THE NHS faces an "exceptionally difficult" winter even if Covid remains at bay, Prof Chris Whitty warned today.
England's top doc said flu and other seasonal bugs mean medics will be swamped regardless of the pandemic.
But he stressed that only a tiny amount has to go wrong with coronavirus for hospitals to buckle under a flood of cases.
In a bleak forecast, he said: "I wish I could claim that there's sunlit uplands and it'll be fantastic by Christmas – but sadly I'm afraid that is not the case."
Infection rates are hovering at around 40,000 per day but vaccines have dampened current daily hospitalisations to flatline at around 700, and deaths at around 100.
A vaccine campaign for vulnerable Brits to get their flu jabs alongside their Covid booster is currently underway.
But raising the alarm at the Royal College of GPs annual conference, Prof Whitty said: "In terms of where Covid will go over the winter, well I think the winter as a whole, I regret to say, is going to be exceptionally difficult for the NHS.
"That is, irrespective of whether we have a relatively low but non trivial amount of Covid, or whether we actually have a further surge in the winter."
He said Britain's health service was on a much better footing than last year and only "an extraordinary escape mutant variant" would blow a hole in the progress.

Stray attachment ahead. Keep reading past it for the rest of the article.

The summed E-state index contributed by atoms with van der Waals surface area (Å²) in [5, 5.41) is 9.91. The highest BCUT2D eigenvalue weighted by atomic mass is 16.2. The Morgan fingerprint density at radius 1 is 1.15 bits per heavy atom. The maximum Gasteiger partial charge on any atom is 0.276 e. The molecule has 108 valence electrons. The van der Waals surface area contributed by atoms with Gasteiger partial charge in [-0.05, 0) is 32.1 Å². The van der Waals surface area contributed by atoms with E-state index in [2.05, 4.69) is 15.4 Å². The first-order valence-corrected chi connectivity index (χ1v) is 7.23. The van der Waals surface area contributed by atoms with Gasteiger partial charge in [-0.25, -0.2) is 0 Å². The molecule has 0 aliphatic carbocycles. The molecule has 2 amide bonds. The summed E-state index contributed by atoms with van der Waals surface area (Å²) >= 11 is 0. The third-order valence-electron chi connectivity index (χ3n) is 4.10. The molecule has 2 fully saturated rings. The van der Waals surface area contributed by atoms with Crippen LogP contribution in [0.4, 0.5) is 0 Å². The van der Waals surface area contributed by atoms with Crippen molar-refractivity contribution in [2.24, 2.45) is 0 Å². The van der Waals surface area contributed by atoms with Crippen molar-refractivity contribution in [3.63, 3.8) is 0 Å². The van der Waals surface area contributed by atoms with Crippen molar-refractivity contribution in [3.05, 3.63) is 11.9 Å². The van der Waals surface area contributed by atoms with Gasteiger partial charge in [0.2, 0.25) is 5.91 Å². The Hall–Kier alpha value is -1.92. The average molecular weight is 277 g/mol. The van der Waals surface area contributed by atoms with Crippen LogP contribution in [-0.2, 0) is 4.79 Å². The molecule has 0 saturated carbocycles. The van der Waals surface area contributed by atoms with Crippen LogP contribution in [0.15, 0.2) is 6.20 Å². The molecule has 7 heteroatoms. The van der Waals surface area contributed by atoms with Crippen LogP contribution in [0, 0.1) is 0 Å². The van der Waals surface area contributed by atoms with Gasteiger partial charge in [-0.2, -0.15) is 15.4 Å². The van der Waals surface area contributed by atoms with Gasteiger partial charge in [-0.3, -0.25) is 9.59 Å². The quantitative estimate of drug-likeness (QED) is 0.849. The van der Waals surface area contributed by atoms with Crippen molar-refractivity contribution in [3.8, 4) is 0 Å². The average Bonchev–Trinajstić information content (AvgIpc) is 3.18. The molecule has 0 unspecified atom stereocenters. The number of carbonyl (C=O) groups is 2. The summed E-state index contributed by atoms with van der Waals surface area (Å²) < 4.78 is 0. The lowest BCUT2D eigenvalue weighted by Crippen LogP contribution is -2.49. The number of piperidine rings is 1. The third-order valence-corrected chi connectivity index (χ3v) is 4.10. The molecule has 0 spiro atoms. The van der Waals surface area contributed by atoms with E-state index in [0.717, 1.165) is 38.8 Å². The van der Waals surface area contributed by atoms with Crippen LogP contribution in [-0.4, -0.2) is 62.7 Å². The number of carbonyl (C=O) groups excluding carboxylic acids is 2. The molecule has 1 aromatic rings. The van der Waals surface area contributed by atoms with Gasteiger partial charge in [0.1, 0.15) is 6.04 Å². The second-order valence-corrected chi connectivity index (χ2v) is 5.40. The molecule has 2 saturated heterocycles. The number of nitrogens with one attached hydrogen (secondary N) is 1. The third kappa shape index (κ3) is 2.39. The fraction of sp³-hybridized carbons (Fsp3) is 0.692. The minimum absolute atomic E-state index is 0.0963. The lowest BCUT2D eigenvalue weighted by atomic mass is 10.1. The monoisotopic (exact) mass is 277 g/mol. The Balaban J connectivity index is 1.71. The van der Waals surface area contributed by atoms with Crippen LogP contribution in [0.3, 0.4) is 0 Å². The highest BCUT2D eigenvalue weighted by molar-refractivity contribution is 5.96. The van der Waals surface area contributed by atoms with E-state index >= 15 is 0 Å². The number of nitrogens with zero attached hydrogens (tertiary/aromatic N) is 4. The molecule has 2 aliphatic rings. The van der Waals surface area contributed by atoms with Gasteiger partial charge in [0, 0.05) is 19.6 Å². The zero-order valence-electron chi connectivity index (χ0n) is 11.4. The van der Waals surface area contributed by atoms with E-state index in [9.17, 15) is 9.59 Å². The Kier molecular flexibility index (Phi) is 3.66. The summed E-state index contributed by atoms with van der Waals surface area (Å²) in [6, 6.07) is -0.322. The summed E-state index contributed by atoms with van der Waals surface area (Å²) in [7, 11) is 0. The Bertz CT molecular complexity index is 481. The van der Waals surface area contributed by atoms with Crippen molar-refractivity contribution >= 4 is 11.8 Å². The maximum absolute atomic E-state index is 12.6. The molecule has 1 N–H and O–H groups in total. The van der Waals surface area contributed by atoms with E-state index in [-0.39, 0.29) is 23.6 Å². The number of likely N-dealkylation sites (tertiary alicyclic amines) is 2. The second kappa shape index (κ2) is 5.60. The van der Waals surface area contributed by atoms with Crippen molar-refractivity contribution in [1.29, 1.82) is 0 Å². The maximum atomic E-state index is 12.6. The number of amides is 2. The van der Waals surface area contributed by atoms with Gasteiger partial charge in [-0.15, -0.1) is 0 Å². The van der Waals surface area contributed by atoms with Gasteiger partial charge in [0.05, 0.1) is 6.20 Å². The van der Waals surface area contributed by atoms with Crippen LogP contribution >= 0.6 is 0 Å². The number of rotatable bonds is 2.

However he warned: "But we could certainly go up, we're only two to three doubling times away from a really quite serious pressure on the NHS and it's already serious, but one that actually will be very difficult to deal with.
"So the margin of error is quite small."
He added that hopes of completely eradicating Covid this winter was an "impossible dream" and said the NHS faces an "extraordinarily tall order" to tackle the backlog of appointments that piled up during lockdown.
Health Secretary Sajid Javid has warned the backlog could rise to as high as 14million.
Prof Whitty also defended politicians from critics making "cheap shots" during the pandemic.
He said: "It's important that I don't whack my professional colleagues in the political and policy spheres on this.
"I think they genuinely, in all political parties – but the Prime Minister and ministers in power obviously have the responsibility – did try to understand the scientific advice, and then they tried to work out how you could turn that into a policy that worked more generally."
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